“In 2015, the 2020 Women on Boards Gender Diversity Index of Fortune 1000 companies showed that 17.9% of corporate directors were women. This is a small number when you consider that: women comprise about half of the total U.S. workforce; hold half of all management positions; are responsible for almost 80% of all consumer spending; and account for 10 million majority-owned, privately-held firms in the U.S., employing over 13 million people and generating over $1.9 trillion in sales.” – Why Gender Matters, 2020wob.com
Reaching gender parity in the boardroom is a slow-moving process. More and more companies – especially larger, Fortune 500 companies – have specific goals for diversifying their boards, but often have trouble finding women executives who are ready for service on a corporate board. If serving on a board is one of your goals, here are the areas in which you’ll want to educate yourself:
Public board governance: Board and committee structures, functions and responsibilities
Differences between types of boards: Public corporate board, private corporate board, non-profit board, and mutual fund board
Ethics and compliance programs
Fiduciary responsibilities of public directors and director risk
Reading and understanding corporate financials, including balance sheets, P&Ls, and corporate stock documents
The board’s role in strategy, mission, and vision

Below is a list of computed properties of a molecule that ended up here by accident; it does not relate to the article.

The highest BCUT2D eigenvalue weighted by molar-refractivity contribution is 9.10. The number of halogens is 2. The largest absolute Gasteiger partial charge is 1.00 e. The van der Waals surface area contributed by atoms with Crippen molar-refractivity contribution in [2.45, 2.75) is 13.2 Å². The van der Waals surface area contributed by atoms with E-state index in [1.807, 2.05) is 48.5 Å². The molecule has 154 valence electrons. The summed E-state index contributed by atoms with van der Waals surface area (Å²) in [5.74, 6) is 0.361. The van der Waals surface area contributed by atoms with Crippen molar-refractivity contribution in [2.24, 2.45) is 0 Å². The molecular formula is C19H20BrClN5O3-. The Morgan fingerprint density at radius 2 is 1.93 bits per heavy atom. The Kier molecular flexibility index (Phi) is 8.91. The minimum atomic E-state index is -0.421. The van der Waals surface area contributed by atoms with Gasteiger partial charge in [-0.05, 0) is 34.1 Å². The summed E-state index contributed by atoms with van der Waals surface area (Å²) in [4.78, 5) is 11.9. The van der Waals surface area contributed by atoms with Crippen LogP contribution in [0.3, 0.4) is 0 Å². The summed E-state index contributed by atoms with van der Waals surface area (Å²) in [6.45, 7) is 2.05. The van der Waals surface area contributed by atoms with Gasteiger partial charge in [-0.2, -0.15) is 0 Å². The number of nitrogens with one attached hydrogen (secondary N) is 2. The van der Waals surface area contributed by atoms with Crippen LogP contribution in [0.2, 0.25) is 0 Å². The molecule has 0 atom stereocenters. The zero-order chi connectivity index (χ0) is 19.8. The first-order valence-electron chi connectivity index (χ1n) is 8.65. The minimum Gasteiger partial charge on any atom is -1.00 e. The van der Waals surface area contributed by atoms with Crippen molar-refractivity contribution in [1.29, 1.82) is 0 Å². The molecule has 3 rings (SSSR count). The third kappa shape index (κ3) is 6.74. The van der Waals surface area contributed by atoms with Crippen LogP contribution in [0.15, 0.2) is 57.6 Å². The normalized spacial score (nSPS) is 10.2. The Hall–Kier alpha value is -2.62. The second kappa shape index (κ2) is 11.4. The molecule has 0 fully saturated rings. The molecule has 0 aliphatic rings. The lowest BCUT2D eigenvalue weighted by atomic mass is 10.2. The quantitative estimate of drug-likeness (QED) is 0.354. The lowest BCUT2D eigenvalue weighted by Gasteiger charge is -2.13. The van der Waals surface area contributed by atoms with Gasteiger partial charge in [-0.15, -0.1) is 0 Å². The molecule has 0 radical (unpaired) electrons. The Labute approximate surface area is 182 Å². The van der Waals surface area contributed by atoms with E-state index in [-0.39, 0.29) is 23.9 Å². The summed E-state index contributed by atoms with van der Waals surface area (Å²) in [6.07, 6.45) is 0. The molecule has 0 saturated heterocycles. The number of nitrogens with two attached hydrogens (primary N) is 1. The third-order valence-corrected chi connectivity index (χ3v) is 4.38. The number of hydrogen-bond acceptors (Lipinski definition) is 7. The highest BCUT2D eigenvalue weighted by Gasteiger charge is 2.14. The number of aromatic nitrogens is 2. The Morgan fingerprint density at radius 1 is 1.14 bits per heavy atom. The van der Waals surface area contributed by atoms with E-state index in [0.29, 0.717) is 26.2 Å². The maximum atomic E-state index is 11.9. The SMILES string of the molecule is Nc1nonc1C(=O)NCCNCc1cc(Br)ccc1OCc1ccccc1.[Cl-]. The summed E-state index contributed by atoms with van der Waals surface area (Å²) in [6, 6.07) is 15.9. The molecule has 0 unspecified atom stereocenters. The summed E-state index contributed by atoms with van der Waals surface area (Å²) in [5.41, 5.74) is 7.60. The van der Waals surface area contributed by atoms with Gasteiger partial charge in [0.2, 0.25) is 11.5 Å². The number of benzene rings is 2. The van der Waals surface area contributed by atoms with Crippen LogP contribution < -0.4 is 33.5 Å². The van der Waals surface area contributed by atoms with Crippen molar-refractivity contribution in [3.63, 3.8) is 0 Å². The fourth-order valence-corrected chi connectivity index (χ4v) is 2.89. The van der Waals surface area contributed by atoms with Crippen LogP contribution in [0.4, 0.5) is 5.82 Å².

Expectations of shareholders and how to effectively interface with them
Women often find themselves in a “chicken and egg” situation – they don’t have the experience they need, but no one will give them the chance to learn, and so they become frustrated at their inability to move forward. Men, on the other hand, are more likely to be given jobs they are not yet qualified for with the understanding that they will be able to learn on the job. If looking at this list makes you feel discouraged, take heart, there are many ways to learn these skills and prepare yourself.
If looking at this list makes you feel discouraged, take heart – even if this experience is not currently on your resume, it doesn’t mean you should give up hope of board membership. All of these skills can be easily learned – what’s most important for you to understand is the value YOU can bring to a board. What is your unique story? How does your perspective add value to a board?
Also, as a woman executive, your path to the top may have been very different from that of the men on the board. While women do not serve simply to provide a “female perspective,” looking at the organization and its products or services through a different lens is extremely valuable. Combine your unique background and viewpoint with the skills listed above and you’ll soon be ready for board service.
If you are interested in serving on a board and want to learn how you can gain the skills and market yourself as a potential board member, get in touch. I’ve helped hundreds of women break the glass ceiling – are you next?